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Headlines — August 8

News

US to take part in military exercise near India’s disputed border with China
The military drills will be held in mid-October at an altitude of 10,000 feet in Auli in the Indian state of Uttarakhand and will focus on high-altitude warfare training, according to a senior Indian Army officer with knowledge of the matter.

US readies new $1 billion Ukraine weapons package
The Biden administration’s next security assistance package for Ukraine is expected to be $1 billion, one of the largest so far, and include munitions for long-range weapons and armored medical transport vehicles, three sources briefed on the matter told Reuters on Aug. 5.

What we know about the blast that killed Ukrainian POWs in Olenivka
A Washington Post review of satellite imagery, videos, and interviews with former detainees and experts raises questions about the Russian claim that a Ukrainian HIMARS-launched attack killed at least 50 people at a prison on the outskirts of Olenivka on July 29.

Pentagon denies DC request for National Guard migrant help
The Pentagon rejected a request from the District of Columbia seeking National Guard assistance in what the mayor has called a “growing humanitarian crisis” prompted by thousands of migrants being bused to the city from two southern states.

 

 

Business

Defying fiscal disruption: Defense revenues on Top 100 continue to climb, despite supply chain turmoil
For Raytheon Technologies, it wasn’t one specific material that surged in price, causing headaches for the defense contractor.

The list is here: Find out how global defense companies performed in FY21
The war in Ukraine has sparked a global hunger for weapons that is likely to play out over years. In some cases, the war is pushing countries to turn to off-the-shelf systems rather than wait for programs already in development. As a result, this new wave of spending is likely to have major ramifications for the global defense industry in the coming years.

Turkey’s defense industry eyes export expansion as government navigates geopolitical stage
Turkey’s defense and aerospace sales have increased tenfold over the last two decades, with the sector’s export business growing by nearly 1,200 percent, according to data released May 3 by one of the country’s industry umbrella organizations.

India’s private defense firms seek level playing field as MoD preps new arms embargo
India is preparing a new list of additional banned foreign-made defense materiel, according to the Society of Indian Defence Manufacturers, with the industry association providing its own input to the government.

China’s military modernization spurs growth for state-owned enterprises
In 2021, Chinese defense-related revenue grew for each of the seven state-owned enterprises involved in Chinese defense production. Growth was variable between the seven enterprises, but all have benefited from relative economic growth in 2021, as well as the People’s Liberation Army’s continued modernization and procurement of naval, aerospace and ground-based capabilities.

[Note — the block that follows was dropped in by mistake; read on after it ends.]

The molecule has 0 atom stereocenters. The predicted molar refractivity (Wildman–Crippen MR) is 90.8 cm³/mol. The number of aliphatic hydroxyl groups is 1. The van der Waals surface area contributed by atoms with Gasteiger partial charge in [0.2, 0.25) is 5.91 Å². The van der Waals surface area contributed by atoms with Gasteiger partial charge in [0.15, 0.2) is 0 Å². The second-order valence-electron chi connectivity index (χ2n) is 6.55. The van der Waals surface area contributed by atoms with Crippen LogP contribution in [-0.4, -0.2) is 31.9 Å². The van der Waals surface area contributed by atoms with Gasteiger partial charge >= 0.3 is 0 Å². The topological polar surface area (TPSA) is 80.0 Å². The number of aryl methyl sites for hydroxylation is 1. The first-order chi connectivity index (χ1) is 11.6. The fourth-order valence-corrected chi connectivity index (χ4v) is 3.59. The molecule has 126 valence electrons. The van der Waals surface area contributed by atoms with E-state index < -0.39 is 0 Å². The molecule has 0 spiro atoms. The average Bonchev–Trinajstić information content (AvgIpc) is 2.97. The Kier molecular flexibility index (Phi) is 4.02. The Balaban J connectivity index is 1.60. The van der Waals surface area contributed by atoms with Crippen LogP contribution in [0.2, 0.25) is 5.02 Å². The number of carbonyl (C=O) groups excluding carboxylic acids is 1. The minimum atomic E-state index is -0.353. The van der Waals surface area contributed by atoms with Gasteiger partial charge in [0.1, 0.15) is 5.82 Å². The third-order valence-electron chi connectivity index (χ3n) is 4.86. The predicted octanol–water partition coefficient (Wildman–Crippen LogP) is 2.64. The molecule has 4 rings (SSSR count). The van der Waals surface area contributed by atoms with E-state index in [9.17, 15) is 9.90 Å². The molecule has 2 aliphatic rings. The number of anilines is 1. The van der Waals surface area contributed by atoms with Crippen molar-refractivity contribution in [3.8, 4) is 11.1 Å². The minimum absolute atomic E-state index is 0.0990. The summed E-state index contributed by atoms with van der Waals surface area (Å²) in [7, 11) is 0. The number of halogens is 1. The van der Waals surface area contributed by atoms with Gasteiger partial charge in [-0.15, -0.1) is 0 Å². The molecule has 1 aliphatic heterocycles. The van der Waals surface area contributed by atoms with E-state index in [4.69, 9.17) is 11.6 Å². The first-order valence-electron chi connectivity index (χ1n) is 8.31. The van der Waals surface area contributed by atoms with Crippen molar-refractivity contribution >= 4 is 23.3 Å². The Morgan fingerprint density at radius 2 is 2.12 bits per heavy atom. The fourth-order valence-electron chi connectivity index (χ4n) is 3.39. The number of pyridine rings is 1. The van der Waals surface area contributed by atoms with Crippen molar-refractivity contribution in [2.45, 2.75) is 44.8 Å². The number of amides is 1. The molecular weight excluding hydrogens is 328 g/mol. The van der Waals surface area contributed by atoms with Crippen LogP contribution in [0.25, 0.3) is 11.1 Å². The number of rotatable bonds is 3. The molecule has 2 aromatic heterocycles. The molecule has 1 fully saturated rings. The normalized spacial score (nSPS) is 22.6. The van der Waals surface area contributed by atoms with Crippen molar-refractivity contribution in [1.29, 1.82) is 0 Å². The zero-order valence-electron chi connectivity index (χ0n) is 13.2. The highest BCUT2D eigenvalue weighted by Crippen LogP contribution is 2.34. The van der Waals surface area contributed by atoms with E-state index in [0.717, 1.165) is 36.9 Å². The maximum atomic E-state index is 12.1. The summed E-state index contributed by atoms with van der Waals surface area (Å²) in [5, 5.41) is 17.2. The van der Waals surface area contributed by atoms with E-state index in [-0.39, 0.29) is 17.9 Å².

Navy taps AECOM to refurbish berths, dry docks for future aircraft carriers
The Navy this week awarded a $91 million contract task order to AECOM Technical Services for infrastructure repairs at Norfolk Naval Shipyard aimed at preparing the facility to service Gerald Ford-class aircraft carriers.

Amid hiring boom, defense firms say labor shortage is dragging them down
Labor shortfalls rooted in the lingering effects of the COVID-19 pandemic remain a millstone around the neck of the defense industry, forcing firms to juggle staff, hold job fairs and find workarounds to keep operations running as smoothly as possible.

Boeing, machinists clash on retirement benefits
Boeing machinists say they’re ready to strike after failed contract negotiations and pseudo satellites are closer to flying.

 

Defense

Here’s what we know about F-35 ejection seat woes so far
U.S. military officials say their F-35 Joint Strike Fighters are returning to flight after a scare from potentially defective ejection seats across the fleet, but won’t answer whether they’ve found the problem on any planes.

Navy establishes Recruiting Reserve Command as services struggle with quotas
The Navy has stood up Navy Recruiting Reserve Command, a move that comes as the armed services struggle with recruiting numbers this fiscal year.

Some of DOD’s GPS alternatives lack complete business cases
The Defense Department’s growing reliance on GPS, coupled with other countries’ growing abilities to interfere with satellites — kinetically with anti-satellite weapons and through acts such as signal jamming and cyberattacks — have brought about the desire for “a diverse array of technologies” for PNT, according to the report.

 

 

Veterans

Veterans unemployment under 3% for the fifth consecutive month
The veterans unemployment rate settled at 2.7 percent for the third consecutive month in July, extending positive news about the veterans job market to its best streak in 22 years, according to the federal researchers.†

Implementing the PACT Act is veterans’ next battle
Veterans clinched a victory after the Senate passed a bill that would expand medical coverage for former service members with toxic exposures.

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